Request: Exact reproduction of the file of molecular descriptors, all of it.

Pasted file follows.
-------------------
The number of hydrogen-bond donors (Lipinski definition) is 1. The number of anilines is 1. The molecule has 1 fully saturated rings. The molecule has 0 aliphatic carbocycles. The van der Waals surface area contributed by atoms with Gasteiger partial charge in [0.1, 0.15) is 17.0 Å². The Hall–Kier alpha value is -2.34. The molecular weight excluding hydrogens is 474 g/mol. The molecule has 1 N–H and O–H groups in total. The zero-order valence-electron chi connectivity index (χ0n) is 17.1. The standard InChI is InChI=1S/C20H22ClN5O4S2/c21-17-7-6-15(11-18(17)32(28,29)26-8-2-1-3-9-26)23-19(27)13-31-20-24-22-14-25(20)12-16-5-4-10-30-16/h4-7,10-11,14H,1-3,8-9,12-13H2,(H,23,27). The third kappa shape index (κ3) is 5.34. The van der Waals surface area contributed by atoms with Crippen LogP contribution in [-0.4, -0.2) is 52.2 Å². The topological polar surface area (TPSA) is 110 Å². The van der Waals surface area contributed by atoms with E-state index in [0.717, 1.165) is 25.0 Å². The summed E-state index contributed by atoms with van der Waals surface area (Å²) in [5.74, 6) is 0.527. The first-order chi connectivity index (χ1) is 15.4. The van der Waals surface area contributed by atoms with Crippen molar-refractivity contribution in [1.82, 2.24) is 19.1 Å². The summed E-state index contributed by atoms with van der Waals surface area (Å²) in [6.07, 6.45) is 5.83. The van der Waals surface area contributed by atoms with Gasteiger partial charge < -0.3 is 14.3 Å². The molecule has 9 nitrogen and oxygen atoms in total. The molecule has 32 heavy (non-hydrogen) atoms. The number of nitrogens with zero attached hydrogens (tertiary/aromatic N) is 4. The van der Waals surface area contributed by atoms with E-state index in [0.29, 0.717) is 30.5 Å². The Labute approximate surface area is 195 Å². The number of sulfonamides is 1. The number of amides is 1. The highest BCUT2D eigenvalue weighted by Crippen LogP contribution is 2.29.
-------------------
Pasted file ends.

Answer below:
The number of hydrogen-bond donors (Lipinski definition) is 1. The number of anilines is 1. The molecule has 1 fully saturated rings. The molecule has 0 aliphatic carbocycles. The van der Waals surface area contributed by atoms with Gasteiger partial charge in [0.1, 0.15) is 17.0 Å². The Hall–Kier alpha value is -2.34. The molecular weight excluding hydrogens is 474 g/mol. The molecule has 1 N–H and O–H groups in total. The zero-order valence-electron chi connectivity index (χ0n) is 17.1. The standard InChI is InChI=1S/C20H22ClN5O4S2/c21-17-7-6-15(11-18(17)32(28,29)26-8-2-1-3-9-26)23-19(27)13-31-20-24-22-14-25(20)12-16-5-4-10-30-16/h4-7,10-11,14H,1-3,8-9,12-13H2,(H,23,27). The third kappa shape index (κ3) is 5.34. The van der Waals surface area contributed by atoms with Crippen LogP contribution in [-0.4, -0.2) is 52.2 Å². The topological polar surface area (TPSA) is 110 Å². The van der Waals surface area contributed by atoms with E-state index in [0.717, 1.165) is 25.0 Å². The summed E-state index contributed by atoms with van der Waals surface area (Å²) in [5.74, 6) is 0.527. The first-order chi connectivity index (χ1) is 15.4. The van der Waals surface area contributed by atoms with Crippen molar-refractivity contribution in [1.82, 2.24) is 19.1 Å². The summed E-state index contributed by atoms with van der Waals surface area (Å²) in [6.07, 6.45) is 5.83. The van der Waals surface area contributed by atoms with Gasteiger partial charge < -0.3 is 14.3 Å². The molecule has 9 nitrogen and oxygen atoms in total. The molecule has 32 heavy (non-hydrogen) atoms. The number of nitrogens with zero attached hydrogens (tertiary/aromatic N) is 4. The van der Waals surface area contributed by atoms with E-state index in [0.29, 0.717) is 30.5 Å². The Labute approximate surface area is 195 Å². The number of sulfonamides is 1. The number of amides is 1. The highest BCUT2D eigenvalue weighted by Crippen LogP contribution is 2.29.